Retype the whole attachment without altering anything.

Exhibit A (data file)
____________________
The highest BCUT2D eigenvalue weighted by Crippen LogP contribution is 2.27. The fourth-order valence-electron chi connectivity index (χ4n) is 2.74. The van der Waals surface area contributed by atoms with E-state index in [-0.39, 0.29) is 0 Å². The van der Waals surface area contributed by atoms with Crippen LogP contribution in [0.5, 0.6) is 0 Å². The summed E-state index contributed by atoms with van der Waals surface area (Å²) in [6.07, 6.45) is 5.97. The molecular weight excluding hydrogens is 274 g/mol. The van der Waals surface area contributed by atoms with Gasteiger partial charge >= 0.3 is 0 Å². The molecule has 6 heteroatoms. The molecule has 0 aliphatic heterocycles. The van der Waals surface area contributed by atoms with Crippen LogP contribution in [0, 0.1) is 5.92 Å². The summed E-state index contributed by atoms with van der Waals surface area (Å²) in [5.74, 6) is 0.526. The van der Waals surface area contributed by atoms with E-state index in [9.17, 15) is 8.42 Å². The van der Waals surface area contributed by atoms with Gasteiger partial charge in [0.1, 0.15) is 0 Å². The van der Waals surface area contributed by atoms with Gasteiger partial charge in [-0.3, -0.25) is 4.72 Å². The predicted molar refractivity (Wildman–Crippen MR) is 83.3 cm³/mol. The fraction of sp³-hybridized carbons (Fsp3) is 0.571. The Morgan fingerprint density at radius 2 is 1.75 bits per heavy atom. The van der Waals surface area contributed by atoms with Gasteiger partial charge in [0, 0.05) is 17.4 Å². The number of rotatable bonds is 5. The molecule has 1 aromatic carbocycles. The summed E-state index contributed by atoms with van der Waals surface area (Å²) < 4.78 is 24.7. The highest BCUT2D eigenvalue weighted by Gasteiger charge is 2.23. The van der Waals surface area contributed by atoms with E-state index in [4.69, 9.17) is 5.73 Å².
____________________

The highest BCUT2D eigenvalue weighted by Crippen LogP contribution is 2.27. The fourth-order valence-electron chi connectivity index (χ4n) is 2.74. The van der Waals surface area contributed by atoms with E-state index in [-0.39, 0.29) is 0 Å². The van der Waals surface area contributed by atoms with Crippen LogP contribution in [0.5, 0.6) is 0 Å². The summed E-state index contributed by atoms with van der Waals surface area (Å²) in [6.07, 6.45) is 5.97. The molecular weight excluding hydrogens is 274 g/mol. The van der Waals surface area contributed by atoms with Gasteiger partial charge >= 0.3 is 0 Å². The molecule has 6 heteroatoms. The molecule has 0 aliphatic heterocycles. The van der Waals surface area contributed by atoms with Crippen LogP contribution in [0, 0.1) is 5.92 Å². The summed E-state index contributed by atoms with van der Waals surface area (Å²) in [5.74, 6) is 0.526. The van der Waals surface area contributed by atoms with E-state index in [9.17, 15) is 8.42 Å². The van der Waals surface area contributed by atoms with Gasteiger partial charge in [0.1, 0.15) is 0 Å². The van der Waals surface area contributed by atoms with Gasteiger partial charge in [-0.3, -0.25) is 4.72 Å². The predicted molar refractivity (Wildman–Crippen MR) is 83.3 cm³/mol. The fraction of sp³-hybridized carbons (Fsp3) is 0.571. The Morgan fingerprint density at radius 2 is 1.75 bits per heavy atom. The van der Waals surface area contributed by atoms with Gasteiger partial charge in [0, 0.05) is 17.4 Å². The number of rotatable bonds is 5. The molecule has 1 aromatic carbocycles. The summed E-state index contributed by atoms with van der Waals surface area (Å²) < 4.78 is 24.7. The highest BCUT2D eigenvalue weighted by Gasteiger charge is 2.23. The van der Waals surface area contributed by atoms with E-state index in [4.69, 9.17) is 5.73 Å².